- ISIL creates all-female brigade to terrorize women into following Sharia law
- ISTOOK: Obama wants to be impeached
- Obama to Latin leaders: Help with border
- Military bans troops from Baptist church event honoring ‘God’s Rescue Squad’
- ‘Pocket drones’: U.S. Army developing tiny surveillance tools for the next big war
- Belgian cafe posts sign: Dogs allowed, but Jews stay out
- Gen. Dempsey: Pentagon studying Russian readiness plans not viewed ‘for 20 years’
- John McCain: Botched, two-hour execution of murderer is ‘torture’
- House GOP ready to move border bill
- Bomb squad called after live WWII artillery washes on Cape Cod beach
President wants everyone but himself to pay more
Topic - American Crossroads
Ed Gillespie, whose grandfather and father immigrated from Ireland, has a resume long enough to exhaust a voice coach who tries to read it aloud.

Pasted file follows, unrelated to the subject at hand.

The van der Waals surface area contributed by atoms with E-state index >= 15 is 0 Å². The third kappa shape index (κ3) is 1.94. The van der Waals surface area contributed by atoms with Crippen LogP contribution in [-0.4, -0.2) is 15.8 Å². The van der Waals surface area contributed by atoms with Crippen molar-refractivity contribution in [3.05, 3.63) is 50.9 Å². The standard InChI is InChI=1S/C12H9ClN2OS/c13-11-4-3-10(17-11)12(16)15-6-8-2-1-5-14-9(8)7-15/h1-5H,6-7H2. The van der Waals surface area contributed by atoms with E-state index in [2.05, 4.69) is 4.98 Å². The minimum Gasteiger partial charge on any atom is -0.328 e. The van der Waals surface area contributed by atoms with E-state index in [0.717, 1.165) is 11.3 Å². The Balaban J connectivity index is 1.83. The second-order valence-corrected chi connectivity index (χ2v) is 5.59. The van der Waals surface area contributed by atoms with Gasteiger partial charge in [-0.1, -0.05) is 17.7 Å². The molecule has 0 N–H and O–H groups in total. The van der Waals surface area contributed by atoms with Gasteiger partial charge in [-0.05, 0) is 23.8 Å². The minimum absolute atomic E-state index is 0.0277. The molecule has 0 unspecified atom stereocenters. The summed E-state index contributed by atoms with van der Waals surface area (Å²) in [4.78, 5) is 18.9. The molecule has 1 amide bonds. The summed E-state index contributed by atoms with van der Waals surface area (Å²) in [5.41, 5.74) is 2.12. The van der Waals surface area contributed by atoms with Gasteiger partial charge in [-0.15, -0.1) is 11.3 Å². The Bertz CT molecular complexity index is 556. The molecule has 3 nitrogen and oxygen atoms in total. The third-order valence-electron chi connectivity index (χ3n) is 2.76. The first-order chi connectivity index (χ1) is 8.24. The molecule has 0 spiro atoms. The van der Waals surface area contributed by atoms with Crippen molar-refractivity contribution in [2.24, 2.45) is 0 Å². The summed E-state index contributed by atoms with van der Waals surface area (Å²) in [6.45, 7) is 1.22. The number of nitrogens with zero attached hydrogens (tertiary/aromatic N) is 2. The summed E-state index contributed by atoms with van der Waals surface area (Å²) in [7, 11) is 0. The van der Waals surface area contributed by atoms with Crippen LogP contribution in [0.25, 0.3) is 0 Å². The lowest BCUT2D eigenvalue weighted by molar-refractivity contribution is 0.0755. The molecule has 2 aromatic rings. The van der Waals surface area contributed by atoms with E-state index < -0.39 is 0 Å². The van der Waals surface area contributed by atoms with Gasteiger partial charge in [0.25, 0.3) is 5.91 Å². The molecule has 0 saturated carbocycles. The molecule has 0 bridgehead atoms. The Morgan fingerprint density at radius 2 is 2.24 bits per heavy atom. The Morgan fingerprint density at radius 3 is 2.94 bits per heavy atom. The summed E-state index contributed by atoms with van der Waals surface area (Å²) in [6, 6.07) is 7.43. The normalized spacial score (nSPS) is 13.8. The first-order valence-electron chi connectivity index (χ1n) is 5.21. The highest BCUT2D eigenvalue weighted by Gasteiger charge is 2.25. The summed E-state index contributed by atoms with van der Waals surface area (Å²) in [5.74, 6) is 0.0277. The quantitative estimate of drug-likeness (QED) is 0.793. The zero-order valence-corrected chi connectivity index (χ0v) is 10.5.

The costly Republican primary has been draining Mitt Romney's wallet and giving President Obama time to build an expansive campaign architecture with offices in 45 states and hundreds of employees. The bad news for Obama is he's had to start paying for all this now.
Two organizations that advocate for tougher campaign finance rules are asking the Internal Revenue Service to investigate the tax-exempt status of a Republican-allied group that has been airing millions of dollars in political advertising.
Two outside pro-Republican groups say they will boost their total fundraising to $52 million over the next two months, as the political right begins to play serious catch-up on the left in the use of tax-exempt nonparty organizations in election campaigns.
In a campaign season of anti-establishment ferment, some of the Republican Party's best-known insiders are building an ambitious fundraising machine for the fall elections and beyond.